“Date a girl who reads. Date a girl who spends her money on books instead of clothes. She has problems with closet space because she has too many books. Date a girl who has a list of books she wants to read, who has had a library card since she was twelve.

    Find a girl who reads. You’ll know that she does because she will always have an unread book in her bag.She’s the one lovingly looking over the shelves in the bookstore, the one who quietly cries out when she finds the book she wants. You see the weird chick sniffing the pages of an old book in a second hand book shop? That’s the reader. They can never resist smelling the pages, especially when they are yellow.

    She’s the girl reading while waiting in that coffee shop down the street. If you take a peek at her mug, the non-dairy creamer is floating on top because she’s kind of engrossed already. Lost in a world of the author’s making. Sit down. She might give you a glare, as most girls who read do not like to be interrupted. Ask her if she likes the book.

    Buy her another cup of coffee.

    Let her know what you really think of Murakami. See if she got through the first chapter of Fellowship. Understand that if she says she understood James Joyce’s Ulysses she’s just saying that to sound intelligent. Ask her if she loves Alice or she would like to be Alice.

    It’s easy to date a girl who reads. Give her books for her birthday, for Christmas and for anniversaries. Give her the gift of words, in poetry, in song. Give her Neruda, Pound, Sexton, Cummings. Let her know that you understand that words are love. Understand that she knows the difference between books and reality but by god, she’s going to try to make her life a little like her favorite book. It will never be your fault if she does.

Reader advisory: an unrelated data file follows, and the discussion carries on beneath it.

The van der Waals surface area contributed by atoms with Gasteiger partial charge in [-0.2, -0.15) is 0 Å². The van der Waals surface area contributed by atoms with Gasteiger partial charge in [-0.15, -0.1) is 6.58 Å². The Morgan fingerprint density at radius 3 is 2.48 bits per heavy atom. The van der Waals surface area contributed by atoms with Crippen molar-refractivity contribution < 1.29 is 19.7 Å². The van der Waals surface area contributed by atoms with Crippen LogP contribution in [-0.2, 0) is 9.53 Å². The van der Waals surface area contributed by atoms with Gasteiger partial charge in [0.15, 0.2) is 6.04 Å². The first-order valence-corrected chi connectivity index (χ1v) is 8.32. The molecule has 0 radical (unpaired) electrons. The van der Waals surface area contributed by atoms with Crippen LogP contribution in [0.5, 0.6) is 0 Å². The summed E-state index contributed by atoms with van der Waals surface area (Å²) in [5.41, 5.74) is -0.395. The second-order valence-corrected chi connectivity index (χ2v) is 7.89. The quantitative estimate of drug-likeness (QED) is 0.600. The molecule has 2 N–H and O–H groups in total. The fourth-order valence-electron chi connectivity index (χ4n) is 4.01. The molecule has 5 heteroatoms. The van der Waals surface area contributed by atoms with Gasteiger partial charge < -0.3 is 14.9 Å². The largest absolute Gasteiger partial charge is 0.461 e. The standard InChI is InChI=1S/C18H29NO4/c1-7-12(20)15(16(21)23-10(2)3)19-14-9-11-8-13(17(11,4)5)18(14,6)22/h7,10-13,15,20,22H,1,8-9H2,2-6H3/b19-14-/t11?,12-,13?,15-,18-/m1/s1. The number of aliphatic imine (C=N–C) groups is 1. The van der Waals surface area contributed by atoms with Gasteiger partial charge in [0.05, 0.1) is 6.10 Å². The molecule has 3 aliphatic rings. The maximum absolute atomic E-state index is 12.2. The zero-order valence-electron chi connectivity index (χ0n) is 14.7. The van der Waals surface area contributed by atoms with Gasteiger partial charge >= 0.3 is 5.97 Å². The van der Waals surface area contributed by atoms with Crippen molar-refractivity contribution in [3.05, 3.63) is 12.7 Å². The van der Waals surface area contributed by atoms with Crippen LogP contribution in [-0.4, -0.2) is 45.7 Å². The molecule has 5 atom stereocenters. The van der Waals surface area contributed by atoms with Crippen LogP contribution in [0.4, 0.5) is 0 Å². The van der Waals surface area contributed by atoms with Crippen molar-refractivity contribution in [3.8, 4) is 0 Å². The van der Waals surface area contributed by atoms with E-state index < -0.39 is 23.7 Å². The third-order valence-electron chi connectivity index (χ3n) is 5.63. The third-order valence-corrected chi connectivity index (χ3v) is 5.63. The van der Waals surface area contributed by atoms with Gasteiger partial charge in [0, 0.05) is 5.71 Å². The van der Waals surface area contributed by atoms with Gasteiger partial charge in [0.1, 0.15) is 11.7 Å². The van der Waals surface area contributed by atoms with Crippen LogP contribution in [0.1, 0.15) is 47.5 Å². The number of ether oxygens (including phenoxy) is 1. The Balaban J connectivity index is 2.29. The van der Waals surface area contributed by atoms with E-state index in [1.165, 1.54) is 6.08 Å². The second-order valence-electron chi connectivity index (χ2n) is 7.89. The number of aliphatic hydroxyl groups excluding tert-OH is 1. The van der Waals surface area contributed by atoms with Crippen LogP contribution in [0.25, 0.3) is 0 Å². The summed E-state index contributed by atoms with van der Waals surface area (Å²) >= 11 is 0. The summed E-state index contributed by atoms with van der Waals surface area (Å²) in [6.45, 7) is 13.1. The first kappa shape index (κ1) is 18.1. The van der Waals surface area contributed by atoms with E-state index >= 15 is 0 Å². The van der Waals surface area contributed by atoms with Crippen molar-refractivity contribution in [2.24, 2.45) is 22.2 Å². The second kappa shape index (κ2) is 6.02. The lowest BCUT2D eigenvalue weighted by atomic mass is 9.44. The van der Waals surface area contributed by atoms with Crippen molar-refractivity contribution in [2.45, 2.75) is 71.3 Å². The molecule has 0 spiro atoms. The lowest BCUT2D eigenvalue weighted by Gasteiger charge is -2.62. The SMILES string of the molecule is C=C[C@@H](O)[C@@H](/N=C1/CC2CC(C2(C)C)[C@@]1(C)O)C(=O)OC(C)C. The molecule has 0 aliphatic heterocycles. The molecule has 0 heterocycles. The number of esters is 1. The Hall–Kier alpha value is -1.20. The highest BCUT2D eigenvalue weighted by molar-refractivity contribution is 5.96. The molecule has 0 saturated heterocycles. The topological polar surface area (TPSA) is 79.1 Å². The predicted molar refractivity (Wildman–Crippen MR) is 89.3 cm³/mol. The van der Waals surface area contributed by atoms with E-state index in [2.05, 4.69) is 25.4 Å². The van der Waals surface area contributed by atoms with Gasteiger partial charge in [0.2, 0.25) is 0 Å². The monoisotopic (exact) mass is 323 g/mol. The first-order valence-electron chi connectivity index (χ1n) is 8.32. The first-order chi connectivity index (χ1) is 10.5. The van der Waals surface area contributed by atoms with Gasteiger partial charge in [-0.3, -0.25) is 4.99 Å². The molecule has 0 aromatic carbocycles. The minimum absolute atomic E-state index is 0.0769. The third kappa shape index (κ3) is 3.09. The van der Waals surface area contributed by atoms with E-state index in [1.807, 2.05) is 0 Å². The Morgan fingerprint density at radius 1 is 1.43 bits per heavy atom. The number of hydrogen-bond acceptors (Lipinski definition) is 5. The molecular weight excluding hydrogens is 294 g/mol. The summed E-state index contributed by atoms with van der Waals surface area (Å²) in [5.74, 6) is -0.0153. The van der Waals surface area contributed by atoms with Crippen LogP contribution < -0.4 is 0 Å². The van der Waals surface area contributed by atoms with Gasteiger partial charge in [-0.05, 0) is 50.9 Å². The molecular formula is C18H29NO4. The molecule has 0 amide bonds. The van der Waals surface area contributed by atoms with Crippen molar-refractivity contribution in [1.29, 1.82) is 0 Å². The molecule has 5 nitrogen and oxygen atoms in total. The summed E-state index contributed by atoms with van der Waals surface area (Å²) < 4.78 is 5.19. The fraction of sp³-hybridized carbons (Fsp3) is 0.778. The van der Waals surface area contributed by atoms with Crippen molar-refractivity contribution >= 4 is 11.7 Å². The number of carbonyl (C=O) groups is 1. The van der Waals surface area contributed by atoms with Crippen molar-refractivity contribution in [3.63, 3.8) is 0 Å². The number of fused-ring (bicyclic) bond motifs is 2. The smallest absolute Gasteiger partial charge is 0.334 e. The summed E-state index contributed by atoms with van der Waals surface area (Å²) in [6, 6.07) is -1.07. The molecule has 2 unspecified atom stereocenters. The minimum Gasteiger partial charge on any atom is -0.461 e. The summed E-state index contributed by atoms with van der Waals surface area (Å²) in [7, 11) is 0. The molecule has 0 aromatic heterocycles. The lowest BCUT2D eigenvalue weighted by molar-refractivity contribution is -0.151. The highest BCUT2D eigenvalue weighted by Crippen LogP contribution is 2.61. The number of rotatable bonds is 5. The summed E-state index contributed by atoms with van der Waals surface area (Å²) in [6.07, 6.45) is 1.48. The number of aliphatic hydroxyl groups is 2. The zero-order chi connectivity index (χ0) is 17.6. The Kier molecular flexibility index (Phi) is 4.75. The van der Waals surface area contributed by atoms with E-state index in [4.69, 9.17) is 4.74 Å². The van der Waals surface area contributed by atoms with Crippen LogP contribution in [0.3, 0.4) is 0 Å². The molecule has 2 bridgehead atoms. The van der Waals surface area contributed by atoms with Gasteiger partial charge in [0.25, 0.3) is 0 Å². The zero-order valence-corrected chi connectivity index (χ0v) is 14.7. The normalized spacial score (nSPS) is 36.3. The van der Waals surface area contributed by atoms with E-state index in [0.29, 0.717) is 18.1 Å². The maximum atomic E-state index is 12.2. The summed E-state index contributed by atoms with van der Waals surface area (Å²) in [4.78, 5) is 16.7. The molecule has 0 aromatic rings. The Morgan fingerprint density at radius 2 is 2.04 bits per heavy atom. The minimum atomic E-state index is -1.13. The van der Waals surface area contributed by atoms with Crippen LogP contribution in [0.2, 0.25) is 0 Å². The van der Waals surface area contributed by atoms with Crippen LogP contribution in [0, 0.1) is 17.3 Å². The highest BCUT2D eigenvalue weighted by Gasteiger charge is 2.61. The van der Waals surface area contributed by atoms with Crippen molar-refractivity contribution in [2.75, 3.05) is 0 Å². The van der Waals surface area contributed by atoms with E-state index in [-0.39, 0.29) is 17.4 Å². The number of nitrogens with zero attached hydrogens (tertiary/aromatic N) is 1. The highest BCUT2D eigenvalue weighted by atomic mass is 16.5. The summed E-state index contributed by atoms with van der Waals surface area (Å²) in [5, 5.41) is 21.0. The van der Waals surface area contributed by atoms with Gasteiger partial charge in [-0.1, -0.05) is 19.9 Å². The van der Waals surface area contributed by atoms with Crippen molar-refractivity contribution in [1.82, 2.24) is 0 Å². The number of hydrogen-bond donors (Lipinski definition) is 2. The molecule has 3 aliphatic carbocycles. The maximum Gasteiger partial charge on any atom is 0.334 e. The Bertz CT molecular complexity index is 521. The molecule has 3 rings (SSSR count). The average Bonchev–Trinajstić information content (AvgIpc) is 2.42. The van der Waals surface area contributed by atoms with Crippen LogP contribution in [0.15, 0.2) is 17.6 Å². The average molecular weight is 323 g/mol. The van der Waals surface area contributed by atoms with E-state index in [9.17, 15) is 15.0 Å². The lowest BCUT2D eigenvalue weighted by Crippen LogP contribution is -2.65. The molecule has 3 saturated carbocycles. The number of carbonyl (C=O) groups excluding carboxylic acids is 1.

She has to give it a shot somehow.

    Lie to her. If she understands syntax, she will understand your need to lie. Behind words are other things: motivation, value, nuance, dialogue. It will not be the end of the world.

    Fail her. Because a girl who reads knows that failure always leads up to the climax. Because girls who understand that all things will come to end. That you can always write a sequel. That you can begin again and again and still be the hero. That life is meant to have a villain or two.

    Why be frightened of everything that you are not? Girls who read understand that people, like characters, develop. Except in the Twilight series.

    If you find a girl who reads, keep her close. When you find her up at 2 AM clutching a book to her chest and weeping, make her a cup of tea and hold her. You may lose her for a couple of hours but she will always come back to you. She’ll talk as if the characters in the book are real, because for a while, they always are.

    You will propose on a hot air balloon. Or during a rock concert. Or very casually next time she’s sick. Over Skype.

    You will smile so hard you will wonder why your heart hasn’t burst and bled out all over your chest yet. You will write the story of your lives, have kids with strange names and even stranger tastes. She will introduce your children to the Cat in the Hat and Aslan, maybe in the same day. You will walk the winters of your old age together and she will recite Keats under her breath while you shake the snow off your boots.

    Date a girl who reads because you deserve it. You deserve a girl who can give you the most colorful life imaginable. If you can only give her monotony, and stale hours and half-baked proposals, then you’re better off alone. If you want the world and the worlds beyond it, date a girl who reads.

    Or better yet, date a girl who writes.”
    — Rosemarie Urquico

  4. Pingback: Friday Ephemera: Lydia the Tattooed Lady | indiainkelephant